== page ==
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Rice Says Decision on Opening Mission in Iran to Be Left to Obama Administration

By David Gollust, VOA, State Department

Secretary of State Condoleezza Rice said Wednesday the Bush administration supports the idea of opening a U.S. diplomatic "interests section" in Iran. But she says the press of other matters delayed action on the issue, and that the decision will now be left to the incoming Barack Obama administration. VOA's David Gollust reports from the State Department.

There have been news reports for several months that the Bush administration was considering opening a diplomatic mission in Iran, and Rice confirmed at her news conference Wednesday that President Bush made a decision in principle to do so some time ago.

But the Secretary of State says the Russia-Georgia crisis in August and other issues intervened to delay implementation. She says that now with only two months left in the Bush administration the matter will be left to President-elect Obama.

Despite the lack of U.S. Iranian diplomatic relations, Tehran has operated an interests section in Washington for several years, technically part of the embassy of Pakistan.

U.S. officials have said Iran would not have a strong case to oppose the setting up of a similar U.S. mission in Tehran, which would issue visas for Iranians traveling to the United States and conduct people-to-people outreach programs.

Rice told reporters President Bush decided to support an interests section in the context of a firm U.S. policy confronting Iranian nuclear ambitions, aggressive actions in the Middle East and political repression at home. But she said the necessary contacts with Iran on the issue never began because of the press of other business.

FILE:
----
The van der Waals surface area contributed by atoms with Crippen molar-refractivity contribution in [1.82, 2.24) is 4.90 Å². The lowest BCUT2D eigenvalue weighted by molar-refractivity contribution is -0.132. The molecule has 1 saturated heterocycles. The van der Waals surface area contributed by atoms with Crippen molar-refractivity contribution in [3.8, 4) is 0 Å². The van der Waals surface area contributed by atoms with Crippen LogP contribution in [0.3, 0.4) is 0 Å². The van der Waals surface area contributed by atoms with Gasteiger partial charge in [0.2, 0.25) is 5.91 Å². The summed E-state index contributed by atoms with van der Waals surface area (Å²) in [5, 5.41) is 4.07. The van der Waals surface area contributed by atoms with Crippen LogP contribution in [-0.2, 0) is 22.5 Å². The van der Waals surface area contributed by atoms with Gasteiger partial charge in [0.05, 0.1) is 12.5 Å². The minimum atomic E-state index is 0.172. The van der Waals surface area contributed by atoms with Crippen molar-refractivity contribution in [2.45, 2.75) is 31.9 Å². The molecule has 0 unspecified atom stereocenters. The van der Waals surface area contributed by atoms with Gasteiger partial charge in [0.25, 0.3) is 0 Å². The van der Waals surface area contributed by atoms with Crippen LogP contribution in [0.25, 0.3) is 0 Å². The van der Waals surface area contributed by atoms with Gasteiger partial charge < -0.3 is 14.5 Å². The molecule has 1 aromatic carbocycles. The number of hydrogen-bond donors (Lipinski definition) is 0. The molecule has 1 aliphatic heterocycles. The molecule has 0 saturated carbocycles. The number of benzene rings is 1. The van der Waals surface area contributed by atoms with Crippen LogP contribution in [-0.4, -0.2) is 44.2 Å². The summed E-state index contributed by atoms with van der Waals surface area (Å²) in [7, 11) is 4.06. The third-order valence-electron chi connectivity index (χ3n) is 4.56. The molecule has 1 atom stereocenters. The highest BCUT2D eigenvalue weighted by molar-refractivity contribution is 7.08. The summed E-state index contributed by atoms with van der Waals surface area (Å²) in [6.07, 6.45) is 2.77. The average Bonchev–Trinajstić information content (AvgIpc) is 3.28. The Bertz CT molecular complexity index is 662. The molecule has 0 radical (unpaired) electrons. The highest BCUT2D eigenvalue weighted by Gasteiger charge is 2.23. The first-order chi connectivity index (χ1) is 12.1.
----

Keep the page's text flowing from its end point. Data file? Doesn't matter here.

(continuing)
"Frankly, at the point at which we most likely would have done it, we were right in the middle of the Georgia-Russia conflict, and then a number of other international events I think just made it difficult to do," Rice said."And so I think that within the context of a firm policy toward Iran, something that reaches out to the Iranian people is very important, and you rightly say that eyes on the ground is also very valuable. But it is awfully important that it be understood that the constituency here is not the Iranian regime, but the Iranian people."

Rice said the State Department has done internal work on how a Tehran interests section would function but said that "at this late moment" it is better that the decision to proceed be left to the next administration.

The United States and Iran have not had diplomatic relations since after Iran's 1979 Islamic Revolution, when Iranian student activists took over the U.S. embassy in Tehran and held many staff officials hostage for more than a year.

Diplomats of the two countries have interacted at multi-lateral meetings in recent years, including a Geneva meeting in July when Under-Secretary of State William Burns was part of a big-power meeting with Iran's nuclear negotiator.

... Payvand News - 11/27/08 ... --

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